Maybe We Should Investigate?

Maybe We Should Investigate?

Blog by Chris Gausden, Arcanum Principal Consultant.  

Having been formally trained first as police officer and then a government security investigator it has always intrigued me as to how commercial organisations investigate security incidents. Many seem to shy away from taking any type of formal action in response to a security incident, or simply employ the wrong people to carry out an investigation. One of the first mistakes often made is the assumption that the ability to carry out an investigation of any kind is not a skill that has to be formally learned. The other is to assume that the practices and procedures exhibited in the many entertainment programs on TV represent investigative legal best practice and therefore can be used as a guide as to how to conduct a workplace investigation. So why might you want to carry out a cyber security investigation into a security incident?  

There are a number of reasons including: 

  • Identifying exactly what happened and how it happened including technical root cause analysis 
  • Identifying what you might do differently to reduce the probability of it happening again.  
  • To identify who, if anyone, was culpable and either provide the evidence required to discipline them or pass the details to an appropriate legal process (Police/Corporate Legal team etc) with a view to prosecution. 

Effective investigation skills include a number of seemingly rare attributes. These include the ability to start with an open mind, following logical paths of investigationusing trusted technical specialists where appropriatedocumenting each step meticulously and obtaining legal advice at an early stage, to establish the intended outcome should an individual or organisation be identified as culpable. The last element is crucial in order to ensure that you follow the right investigation methodology from the start.

Unsurprisingly there are rules that must be followed when pursuing a legal case against an organisation or individual, and the way in which an investigation is conducted will be scrutinised as part of the legal process. If an investigation starts too informally without following the principles relating to the gathering of evidence in a legal context it is not always possible to go back and repeat those early steps the correct way later. What starts as an internal disciplinary investigation involving the actions of employees can easily result in an industrial tribunal which again has specific legal rules governing the legality of evidence produced.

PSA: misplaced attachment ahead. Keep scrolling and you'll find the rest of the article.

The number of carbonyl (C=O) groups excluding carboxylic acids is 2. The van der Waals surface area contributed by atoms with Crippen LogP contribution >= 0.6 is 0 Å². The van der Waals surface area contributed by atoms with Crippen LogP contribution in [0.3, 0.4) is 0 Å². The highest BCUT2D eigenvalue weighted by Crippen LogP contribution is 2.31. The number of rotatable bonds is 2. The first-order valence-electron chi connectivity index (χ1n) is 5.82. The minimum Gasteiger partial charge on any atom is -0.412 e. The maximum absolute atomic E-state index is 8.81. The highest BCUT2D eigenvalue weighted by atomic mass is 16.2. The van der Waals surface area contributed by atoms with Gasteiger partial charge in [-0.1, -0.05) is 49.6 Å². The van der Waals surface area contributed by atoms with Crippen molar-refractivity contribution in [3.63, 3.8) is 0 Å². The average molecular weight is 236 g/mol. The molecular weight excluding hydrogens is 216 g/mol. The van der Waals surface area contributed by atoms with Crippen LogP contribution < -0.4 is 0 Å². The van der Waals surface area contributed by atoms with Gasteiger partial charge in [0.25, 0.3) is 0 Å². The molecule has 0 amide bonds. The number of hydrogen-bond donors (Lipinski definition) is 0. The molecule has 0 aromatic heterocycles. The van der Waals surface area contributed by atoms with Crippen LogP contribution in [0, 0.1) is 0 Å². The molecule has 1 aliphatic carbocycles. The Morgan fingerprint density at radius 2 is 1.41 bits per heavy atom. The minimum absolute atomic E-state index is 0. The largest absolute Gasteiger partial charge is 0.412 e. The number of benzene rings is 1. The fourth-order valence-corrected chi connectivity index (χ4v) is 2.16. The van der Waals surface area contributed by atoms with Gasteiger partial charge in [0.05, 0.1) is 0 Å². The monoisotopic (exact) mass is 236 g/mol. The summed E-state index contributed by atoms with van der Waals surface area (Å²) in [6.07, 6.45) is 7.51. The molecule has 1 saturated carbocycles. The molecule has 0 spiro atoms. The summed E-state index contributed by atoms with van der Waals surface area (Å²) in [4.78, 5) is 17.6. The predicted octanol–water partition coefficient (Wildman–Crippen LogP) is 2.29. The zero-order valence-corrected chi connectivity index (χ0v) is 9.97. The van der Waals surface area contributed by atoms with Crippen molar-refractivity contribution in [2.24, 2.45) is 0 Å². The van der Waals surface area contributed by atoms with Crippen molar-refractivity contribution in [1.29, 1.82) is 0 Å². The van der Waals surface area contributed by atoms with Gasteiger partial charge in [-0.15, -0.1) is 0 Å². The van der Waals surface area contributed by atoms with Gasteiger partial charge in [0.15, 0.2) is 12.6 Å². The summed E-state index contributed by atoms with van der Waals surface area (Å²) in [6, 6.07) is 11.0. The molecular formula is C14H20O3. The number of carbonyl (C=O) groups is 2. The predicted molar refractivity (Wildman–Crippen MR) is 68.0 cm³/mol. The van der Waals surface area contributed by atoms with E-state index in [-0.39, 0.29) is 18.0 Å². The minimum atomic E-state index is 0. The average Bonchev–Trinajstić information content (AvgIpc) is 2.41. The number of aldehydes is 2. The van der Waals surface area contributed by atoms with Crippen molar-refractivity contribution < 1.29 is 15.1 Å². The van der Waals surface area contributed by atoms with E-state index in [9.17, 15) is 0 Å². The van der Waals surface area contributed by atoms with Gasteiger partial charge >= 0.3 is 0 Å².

The best guidance would be: 

  • Make an early decision on the reasons for the investigation and expected outcomes. 
  • Ensure that you use appropriately trained and experienced resources to carry out the investigation. 
  • Ensure that an empowered employee of the company concerned owns the investigation and monitors progress making decisions (or escalates them) at each critical stage.   

The most useful tool in any investigators toolbox is a professional digital forensics resource who can be called upon to examine any piece of technology that forms part of the investigation, in order to establish facts such what data is/was present on it, how it was used and often by whom. It is critical that the handling of physical evidence and the way in which logical evidence of its use is extracted follows the rule of law if it is to be presented in any legal proceedings. This means that the digital forensics team employed must be trained and qualified to carry out this specialist work, including legal recognition of their ability to present the evidence derived in a court if required.

In the UK this qualification is enshrined in BS EN ISO/IEC 17025 General requirements for the competence of testing and calibration laboratories. Workplace investigation qualifications are far more varied and course content can often stray into the world of digital forensics without adequately covering essentials such as the rules of evidence and recognising the limitations of authority of a workplace investigator. The below two courses seem to cover a reasonable syllabus as a start point, but there really is no substitute for experience.          

[1] Arc Training, Workplace Investigations and Interviewing 5 day course 

[2] First response, Cyber Security and Investigation Training Course

Arcanum have a fully BS EN ISO/IEC 17025 certified Digital Forensics laboratory and trained resources waiting to give advice and support to your investigation if you ever find yourself in need of professional support.

For more information, visit Arcanum Digital Forensics or call 01902 423601 today.